What is Magical Realism?

Sophie Playle

One of the most prolific writers of magical realism, Salman Rushdie, calls the genre ‘a commingling of the improbable and the mundane’ … But what exactly does that mean?

In magical realist literature, infant ghosts come back to join their still-living mothers (Toni Morrison’s Beloved) and the right confection can change your character (Chocolat by Joanne Harris) – and no one so much as bats an eyelid at any of it.

A note on terminology

You’ll come across a number of terms related to magical realism. Most often you’ll hear talk of ‘magic realism’, and sometimes even ‘marvellous realism’.  These alternatives tend to be used as synonyms for magical realism, which is okay, but not technically correct.

Magic realism more properly describes paintings with fantasy or dream-like elements. Marvellous realism originally pointed to common perspectives found in the art and literature of diverse South American cultures.

What magical realism (probably) isn’t

The late, great Terry Pratchett once said that identifying yourself as a magical realist author was ‘like a polite way of saying you write fantasy’.

While it’s true that critics and prize-givers value magical realism over fantasy, others see real differences. The academic Maggie Ann Bowers insists that there’s a major distinction between the two genres.

Bowers feels that in fantasy, improbable events are treated as something extraordinary. In magical realism, by contrast, they’re perfectly ordinary happenings.

I’m not so sure the two can be separated so neatly, but this doesn’t seem like a bad rule of thumb.

Where does magical realism come from?

If you’d asked me this before I did my creative writing MA, I’d have replied, ‘South America, of course.’ But although South American writers have loomed large, I’d have been totally wrong.

The magical realist timeline has its origin in Central Europe in 1915, with the publication of Franz Kafka’s Metamorphosis. In this story, after an uneasy night filled with bad dreams, Gregor Samsa famously wakes up to find that he’s turned into a giant cockroach and must work out how to keep life as normal as possible.

This, Kafka’s most famous work, was published ten years before the term magic realism was even coined (by the German art critic Franz Roh). It wasn’t for another two decades that South American writers officially entered the fray, but when they arrived, they came with a bang. Borges published The Aleph, and the stage was set for a genre revolution.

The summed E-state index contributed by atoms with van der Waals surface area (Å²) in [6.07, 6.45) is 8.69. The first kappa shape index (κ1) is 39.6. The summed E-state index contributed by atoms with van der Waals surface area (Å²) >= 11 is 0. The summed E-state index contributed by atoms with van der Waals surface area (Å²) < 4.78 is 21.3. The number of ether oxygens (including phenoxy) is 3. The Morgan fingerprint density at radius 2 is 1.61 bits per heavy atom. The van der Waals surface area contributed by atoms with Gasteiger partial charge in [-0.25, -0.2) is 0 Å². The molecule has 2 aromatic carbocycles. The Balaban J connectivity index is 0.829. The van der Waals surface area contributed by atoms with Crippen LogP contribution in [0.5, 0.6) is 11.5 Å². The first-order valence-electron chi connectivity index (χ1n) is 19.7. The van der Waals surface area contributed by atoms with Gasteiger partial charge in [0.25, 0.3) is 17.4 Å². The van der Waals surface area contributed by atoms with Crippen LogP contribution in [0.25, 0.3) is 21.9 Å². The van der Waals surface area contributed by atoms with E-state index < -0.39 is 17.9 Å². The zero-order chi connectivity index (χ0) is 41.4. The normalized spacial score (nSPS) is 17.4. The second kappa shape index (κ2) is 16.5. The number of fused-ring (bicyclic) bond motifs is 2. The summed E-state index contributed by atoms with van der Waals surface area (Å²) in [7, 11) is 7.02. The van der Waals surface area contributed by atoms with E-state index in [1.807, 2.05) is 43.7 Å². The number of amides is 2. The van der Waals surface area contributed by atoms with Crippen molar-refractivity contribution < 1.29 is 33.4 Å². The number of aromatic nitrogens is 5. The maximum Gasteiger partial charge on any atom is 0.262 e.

South American authors like Isabel Allende and Gabriel Garcia Marquez come to most people’s minds when you say the term ‘magical realism’, but in the late 1980s Salman Rushdie put the spotlight on the genre for English-speaking countries.

Since then, still more English language writers have found their own magical realist angle, among them Alice Hoffman, Audrey Niffenegger, Neil Gaiman and Patrick Ness.

Major characteristics of magical realism

  • It’s disruptive – The winning side may well write history, but magical realist authors get to overturn the official version of events. That’s why this genre is so often political. Think Jean Rhys’s The Wide Sargasso Sea, which takes a fresh look at the first Mrs Rochester from Jane Eyre.
  • It’s inclusive – You can’t enjoy magical realism if you think your perspective is the only truth. The very act of reading works in this genre will broaden your horizons.
  • It’s credible – This is a tough challenge for the writer. When writing magical realism, you must make your readers believe in the mundanity of the magical events. ‘So your hubby has a genetic mutation which leads to spontaneous time travel, eh? Bummer’, is the sort of response you’re looking for.
  • It never explains – Unlike genres such as hard fantasy and science fiction, magical realist writers don’t disclose the causes or mechanisms of magic. This withholding is seen as an important factor in creating a realistic effect. So we never do find out why Gregor became an insect, and Kafka’s story is all the better for it.

When you write a work of magical realism, you join a tradition that includes some of the greatest authors in history. You’ll also be creating a work that sits somewhere between conventional literary fiction and fantasy: the very embodiment of transgression.

It takes a confident writer to handle this particular reality.

Sophie Playleis a professional fiction editor. She specialises in developmental editing, critiquing and copy-editing, and loves working with authors and publishers who are passionate about high-quality storytelling. Speculative fiction, fantasy, science fiction and literary fiction are her genres of choice. She's an Advanced Professional Member of the Chartered Institute of Editing and Proofreading and has a Creative Writing MA from Royal Holloway, University of London. Find out more: liminalpages.com

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